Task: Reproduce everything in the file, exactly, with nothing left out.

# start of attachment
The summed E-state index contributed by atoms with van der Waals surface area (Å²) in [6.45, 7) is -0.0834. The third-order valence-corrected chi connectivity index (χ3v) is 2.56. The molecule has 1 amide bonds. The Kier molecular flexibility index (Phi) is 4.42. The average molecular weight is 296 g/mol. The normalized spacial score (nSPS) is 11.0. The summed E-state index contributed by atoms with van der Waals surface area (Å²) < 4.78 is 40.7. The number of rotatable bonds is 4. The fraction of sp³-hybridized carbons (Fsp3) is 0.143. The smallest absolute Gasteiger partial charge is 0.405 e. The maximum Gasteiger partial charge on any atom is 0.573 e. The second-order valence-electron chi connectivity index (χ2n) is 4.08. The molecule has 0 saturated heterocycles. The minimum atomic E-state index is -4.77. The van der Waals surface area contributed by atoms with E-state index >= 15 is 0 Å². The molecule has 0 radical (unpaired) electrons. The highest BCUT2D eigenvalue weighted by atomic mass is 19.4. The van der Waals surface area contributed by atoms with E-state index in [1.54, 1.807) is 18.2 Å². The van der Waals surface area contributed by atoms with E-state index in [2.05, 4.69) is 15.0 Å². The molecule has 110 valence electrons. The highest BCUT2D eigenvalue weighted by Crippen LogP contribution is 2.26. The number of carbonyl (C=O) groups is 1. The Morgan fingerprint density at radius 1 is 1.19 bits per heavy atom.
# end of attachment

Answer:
The summed E-state index contributed by atoms with van der Waals surface area (Å²) in [6.45, 7) is -0.0834. The third-order valence-corrected chi connectivity index (χ3v) is 2.56. The molecule has 1 amide bonds. The Kier molecular flexibility index (Phi) is 4.42. The average molecular weight is 296 g/mol. The normalized spacial score (nSPS) is 11.0. The summed E-state index contributed by atoms with van der Waals surface area (Å²) < 4.78 is 40.7. The number of rotatable bonds is 4. The fraction of sp³-hybridized carbons (Fsp3) is 0.143. The smallest absolute Gasteiger partial charge is 0.405 e. The maximum Gasteiger partial charge on any atom is 0.573 e. The second-order valence-electron chi connectivity index (χ2n) is 4.08. The molecule has 0 saturated heterocycles. The minimum atomic E-state index is -4.77. The van der Waals surface area contributed by atoms with E-state index >= 15 is 0 Å². The molecule has 0 radical (unpaired) electrons. The highest BCUT2D eigenvalue weighted by atomic mass is 19.4. The van der Waals surface area contributed by atoms with E-state index in [1.54, 1.807) is 18.2 Å². The van der Waals surface area contributed by atoms with E-state index in [2.05, 4.69) is 15.0 Å². The molecule has 110 valence electrons. The highest BCUT2D eigenvalue weighted by Crippen LogP contribution is 2.26. The number of carbonyl (C=O) groups is 1. The Morgan fingerprint density at radius 1 is 1.19 bits per heavy atom.